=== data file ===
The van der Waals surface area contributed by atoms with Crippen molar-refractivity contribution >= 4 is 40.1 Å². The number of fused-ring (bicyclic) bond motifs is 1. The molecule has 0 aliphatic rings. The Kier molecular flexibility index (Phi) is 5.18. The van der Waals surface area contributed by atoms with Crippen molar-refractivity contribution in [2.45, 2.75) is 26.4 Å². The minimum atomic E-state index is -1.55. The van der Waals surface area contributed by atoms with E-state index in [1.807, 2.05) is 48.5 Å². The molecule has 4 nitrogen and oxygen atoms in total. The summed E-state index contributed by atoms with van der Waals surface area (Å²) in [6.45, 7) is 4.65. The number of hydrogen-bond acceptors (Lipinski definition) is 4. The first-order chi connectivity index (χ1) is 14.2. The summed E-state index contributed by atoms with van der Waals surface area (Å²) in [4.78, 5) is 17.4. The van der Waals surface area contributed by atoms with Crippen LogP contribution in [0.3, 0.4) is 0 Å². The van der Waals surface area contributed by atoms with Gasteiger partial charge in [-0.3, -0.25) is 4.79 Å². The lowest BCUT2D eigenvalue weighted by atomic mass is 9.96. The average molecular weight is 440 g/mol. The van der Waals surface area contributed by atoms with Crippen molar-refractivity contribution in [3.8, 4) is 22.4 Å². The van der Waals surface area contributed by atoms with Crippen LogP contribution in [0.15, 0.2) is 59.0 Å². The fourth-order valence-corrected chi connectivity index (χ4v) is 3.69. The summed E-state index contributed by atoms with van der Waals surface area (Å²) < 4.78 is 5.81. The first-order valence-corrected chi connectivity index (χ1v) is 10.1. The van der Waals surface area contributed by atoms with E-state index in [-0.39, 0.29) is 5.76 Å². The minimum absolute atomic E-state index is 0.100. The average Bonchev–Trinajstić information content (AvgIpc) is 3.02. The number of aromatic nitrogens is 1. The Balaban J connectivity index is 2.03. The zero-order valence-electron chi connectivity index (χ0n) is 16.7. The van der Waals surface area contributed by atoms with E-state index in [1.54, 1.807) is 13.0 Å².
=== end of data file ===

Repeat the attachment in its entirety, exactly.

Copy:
The van der Waals surface area contributed by atoms with Crippen molar-refractivity contribution >= 4 is 40.1 Å². The number of fused-ring (bicyclic) bond motifs is 1. The molecule has 0 aliphatic rings. The Kier molecular flexibility index (Phi) is 5.18. The van der Waals surface area contributed by atoms with Crippen molar-refractivity contribution in [2.45, 2.75) is 26.4 Å². The minimum atomic E-state index is -1.55. The van der Waals surface area contributed by atoms with E-state index in [1.807, 2.05) is 48.5 Å². The molecule has 4 nitrogen and oxygen atoms in total. The summed E-state index contributed by atoms with van der Waals surface area (Å²) in [6.45, 7) is 4.65. The number of hydrogen-bond acceptors (Lipinski definition) is 4. The first-order chi connectivity index (χ1) is 14.2. The summed E-state index contributed by atoms with van der Waals surface area (Å²) in [4.78, 5) is 17.4. The van der Waals surface area contributed by atoms with Crippen LogP contribution in [0.3, 0.4) is 0 Å². The van der Waals surface area contributed by atoms with Gasteiger partial charge in [-0.3, -0.25) is 4.79 Å². The lowest BCUT2D eigenvalue weighted by atomic mass is 9.96. The average molecular weight is 440 g/mol. The van der Waals surface area contributed by atoms with Crippen molar-refractivity contribution in [3.8, 4) is 22.4 Å². The van der Waals surface area contributed by atoms with Crippen LogP contribution in [0.15, 0.2) is 59.0 Å². The fourth-order valence-corrected chi connectivity index (χ4v) is 3.69. The summed E-state index contributed by atoms with van der Waals surface area (Å²) < 4.78 is 5.81. The first-order valence-corrected chi connectivity index (χ1v) is 10.1. The van der Waals surface area contributed by atoms with E-state index in [-0.39, 0.29) is 5.76 Å². The minimum absolute atomic E-state index is 0.100. The average Bonchev–Trinajstić information content (AvgIpc) is 3.02. The number of aromatic nitrogens is 1. The Balaban J connectivity index is 2.03. The zero-order valence-electron chi connectivity index (χ0n) is 16.7. The van der Waals surface area contributed by atoms with E-state index in [1.54, 1.807) is 13.0 Å².